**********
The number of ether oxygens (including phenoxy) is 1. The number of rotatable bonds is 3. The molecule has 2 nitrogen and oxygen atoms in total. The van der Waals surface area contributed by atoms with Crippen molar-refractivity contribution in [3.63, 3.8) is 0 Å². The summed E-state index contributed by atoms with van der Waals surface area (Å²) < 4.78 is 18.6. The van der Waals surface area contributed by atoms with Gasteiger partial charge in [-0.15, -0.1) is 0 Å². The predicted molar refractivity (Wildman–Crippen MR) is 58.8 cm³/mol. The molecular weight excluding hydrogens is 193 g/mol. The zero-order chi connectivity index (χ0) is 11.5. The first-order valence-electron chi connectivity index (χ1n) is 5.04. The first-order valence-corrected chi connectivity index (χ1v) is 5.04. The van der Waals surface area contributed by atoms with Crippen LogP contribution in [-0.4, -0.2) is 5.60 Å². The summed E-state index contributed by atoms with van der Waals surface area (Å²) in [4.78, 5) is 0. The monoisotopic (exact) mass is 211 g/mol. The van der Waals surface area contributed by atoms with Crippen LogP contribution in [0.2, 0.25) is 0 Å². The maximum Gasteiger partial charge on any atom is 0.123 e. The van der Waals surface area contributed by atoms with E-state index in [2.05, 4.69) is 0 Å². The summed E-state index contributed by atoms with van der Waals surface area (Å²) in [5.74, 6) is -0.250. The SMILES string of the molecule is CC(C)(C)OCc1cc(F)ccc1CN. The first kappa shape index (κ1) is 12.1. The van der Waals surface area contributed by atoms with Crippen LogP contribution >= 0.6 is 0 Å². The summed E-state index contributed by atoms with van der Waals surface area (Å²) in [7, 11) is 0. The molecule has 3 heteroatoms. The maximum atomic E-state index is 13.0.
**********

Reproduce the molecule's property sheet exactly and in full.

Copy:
The number of ether oxygens (including phenoxy) is 1. The number of rotatable bonds is 3. The molecule has 2 nitrogen and oxygen atoms in total. The van der Waals surface area contributed by atoms with Crippen molar-refractivity contribution in [3.63, 3.8) is 0 Å². The summed E-state index contributed by atoms with van der Waals surface area (Å²) < 4.78 is 18.6. The van der Waals surface area contributed by atoms with Gasteiger partial charge in [-0.15, -0.1) is 0 Å². The predicted molar refractivity (Wildman–Crippen MR) is 58.8 cm³/mol. The molecular weight excluding hydrogens is 193 g/mol. The zero-order chi connectivity index (χ0) is 11.5. The first-order valence-electron chi connectivity index (χ1n) is 5.04. The first-order valence-corrected chi connectivity index (χ1v) is 5.04. The van der Waals surface area contributed by atoms with Crippen LogP contribution in [-0.4, -0.2) is 5.60 Å². The summed E-state index contributed by atoms with van der Waals surface area (Å²) in [4.78, 5) is 0. The monoisotopic (exact) mass is 211 g/mol. The van der Waals surface area contributed by atoms with Crippen LogP contribution in [0.2, 0.25) is 0 Å². The maximum Gasteiger partial charge on any atom is 0.123 e. The van der Waals surface area contributed by atoms with E-state index in [2.05, 4.69) is 0 Å². The summed E-state index contributed by atoms with van der Waals surface area (Å²) in [5.74, 6) is -0.250. The SMILES string of the molecule is CC(C)(C)OCc1cc(F)ccc1CN. The first kappa shape index (κ1) is 12.1. The van der Waals surface area contributed by atoms with Crippen LogP contribution >= 0.6 is 0 Å². The summed E-state index contributed by atoms with van der Waals surface area (Å²) in [7, 11) is 0. The molecule has 3 heteroatoms. The maximum atomic E-state index is 13.0.